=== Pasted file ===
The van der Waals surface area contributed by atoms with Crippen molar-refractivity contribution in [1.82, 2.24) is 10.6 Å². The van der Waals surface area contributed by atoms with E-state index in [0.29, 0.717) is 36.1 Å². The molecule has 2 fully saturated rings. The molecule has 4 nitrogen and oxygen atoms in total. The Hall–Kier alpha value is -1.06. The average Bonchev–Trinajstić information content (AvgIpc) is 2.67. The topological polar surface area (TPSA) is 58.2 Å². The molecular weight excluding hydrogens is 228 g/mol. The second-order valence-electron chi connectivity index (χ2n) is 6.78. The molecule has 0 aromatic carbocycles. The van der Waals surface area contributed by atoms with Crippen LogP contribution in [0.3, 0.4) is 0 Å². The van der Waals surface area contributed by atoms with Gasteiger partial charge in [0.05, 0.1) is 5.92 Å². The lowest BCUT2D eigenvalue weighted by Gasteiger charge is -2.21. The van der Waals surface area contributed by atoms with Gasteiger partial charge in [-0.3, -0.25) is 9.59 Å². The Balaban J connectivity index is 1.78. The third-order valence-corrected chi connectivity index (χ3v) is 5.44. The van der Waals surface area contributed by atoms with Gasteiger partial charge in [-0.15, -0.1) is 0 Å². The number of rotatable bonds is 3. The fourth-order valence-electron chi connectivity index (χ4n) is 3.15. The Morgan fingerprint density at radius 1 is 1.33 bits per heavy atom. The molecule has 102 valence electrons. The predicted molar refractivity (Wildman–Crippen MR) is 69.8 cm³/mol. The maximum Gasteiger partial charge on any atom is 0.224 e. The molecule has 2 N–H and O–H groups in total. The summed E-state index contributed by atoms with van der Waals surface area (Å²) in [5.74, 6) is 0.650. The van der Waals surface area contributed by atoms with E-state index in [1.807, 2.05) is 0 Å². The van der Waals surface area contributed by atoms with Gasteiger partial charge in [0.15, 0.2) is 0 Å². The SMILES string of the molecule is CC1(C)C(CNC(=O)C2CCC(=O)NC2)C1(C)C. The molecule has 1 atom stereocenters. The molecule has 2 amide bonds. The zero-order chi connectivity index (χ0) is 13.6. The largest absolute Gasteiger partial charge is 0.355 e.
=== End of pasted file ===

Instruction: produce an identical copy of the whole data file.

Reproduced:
The van der Waals surface area contributed by atoms with Crippen molar-refractivity contribution in [1.82, 2.24) is 10.6 Å². The van der Waals surface area contributed by atoms with E-state index in [0.29, 0.717) is 36.1 Å². The molecule has 2 fully saturated rings. The molecule has 4 nitrogen and oxygen atoms in total. The Hall–Kier alpha value is -1.06. The average Bonchev–Trinajstić information content (AvgIpc) is 2.67. The topological polar surface area (TPSA) is 58.2 Å². The molecular weight excluding hydrogens is 228 g/mol. The second-order valence-electron chi connectivity index (χ2n) is 6.78. The molecule has 0 aromatic carbocycles. The van der Waals surface area contributed by atoms with Crippen LogP contribution in [0.3, 0.4) is 0 Å². The van der Waals surface area contributed by atoms with Gasteiger partial charge in [0.05, 0.1) is 5.92 Å². The lowest BCUT2D eigenvalue weighted by Gasteiger charge is -2.21. The van der Waals surface area contributed by atoms with Gasteiger partial charge in [-0.3, -0.25) is 9.59 Å². The Balaban J connectivity index is 1.78. The third-order valence-corrected chi connectivity index (χ3v) is 5.44. The van der Waals surface area contributed by atoms with Gasteiger partial charge in [-0.15, -0.1) is 0 Å². The number of rotatable bonds is 3. The fourth-order valence-electron chi connectivity index (χ4n) is 3.15. The Morgan fingerprint density at radius 1 is 1.33 bits per heavy atom. The molecule has 102 valence electrons. The predicted molar refractivity (Wildman–Crippen MR) is 69.8 cm³/mol. The maximum Gasteiger partial charge on any atom is 0.224 e. The molecule has 2 N–H and O–H groups in total. The summed E-state index contributed by atoms with van der Waals surface area (Å²) in [5.74, 6) is 0.650. The van der Waals surface area contributed by atoms with E-state index in [1.807, 2.05) is 0 Å². The van der Waals surface area contributed by atoms with Gasteiger partial charge in [0.15, 0.2) is 0 Å². The SMILES string of the molecule is CC1(C)C(CNC(=O)C2CCC(=O)NC2)C1(C)C. The molecule has 1 atom stereocenters. The molecule has 2 amide bonds. The zero-order chi connectivity index (χ0) is 13.6. The largest absolute Gasteiger partial charge is 0.355 e.